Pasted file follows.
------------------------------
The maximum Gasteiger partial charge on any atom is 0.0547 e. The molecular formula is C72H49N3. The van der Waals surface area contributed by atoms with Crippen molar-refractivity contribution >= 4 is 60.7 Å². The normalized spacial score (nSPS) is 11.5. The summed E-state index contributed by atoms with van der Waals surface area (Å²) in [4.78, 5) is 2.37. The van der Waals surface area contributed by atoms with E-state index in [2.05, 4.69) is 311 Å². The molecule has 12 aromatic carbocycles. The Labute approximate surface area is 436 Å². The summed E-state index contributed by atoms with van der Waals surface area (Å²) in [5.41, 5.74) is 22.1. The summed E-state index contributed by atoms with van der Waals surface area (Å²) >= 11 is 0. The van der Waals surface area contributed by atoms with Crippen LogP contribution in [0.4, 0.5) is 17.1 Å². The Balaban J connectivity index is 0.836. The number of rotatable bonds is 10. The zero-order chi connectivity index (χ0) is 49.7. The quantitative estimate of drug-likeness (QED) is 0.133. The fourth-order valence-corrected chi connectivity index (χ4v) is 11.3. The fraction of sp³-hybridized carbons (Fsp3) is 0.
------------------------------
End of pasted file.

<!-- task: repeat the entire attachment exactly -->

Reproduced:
The maximum Gasteiger partial charge on any atom is 0.0547 e. The molecular formula is C72H49N3. The van der Waals surface area contributed by atoms with Crippen molar-refractivity contribution >= 4 is 60.7 Å². The normalized spacial score (nSPS) is 11.5. The summed E-state index contributed by atoms with van der Waals surface area (Å²) in [4.78, 5) is 2.37. The van der Waals surface area contributed by atoms with E-state index in [2.05, 4.69) is 311 Å². The molecule has 12 aromatic carbocycles. The Labute approximate surface area is 436 Å². The summed E-state index contributed by atoms with van der Waals surface area (Å²) in [5.41, 5.74) is 22.1. The summed E-state index contributed by atoms with van der Waals surface area (Å²) >= 11 is 0. The van der Waals surface area contributed by atoms with Crippen LogP contribution in [0.4, 0.5) is 17.1 Å². The Balaban J connectivity index is 0.836. The number of rotatable bonds is 10. The zero-order chi connectivity index (χ0) is 49.7. The quantitative estimate of drug-likeness (QED) is 0.133. The fourth-order valence-corrected chi connectivity index (χ4v) is 11.3. The fraction of sp³-hybridized carbons (Fsp3) is 0.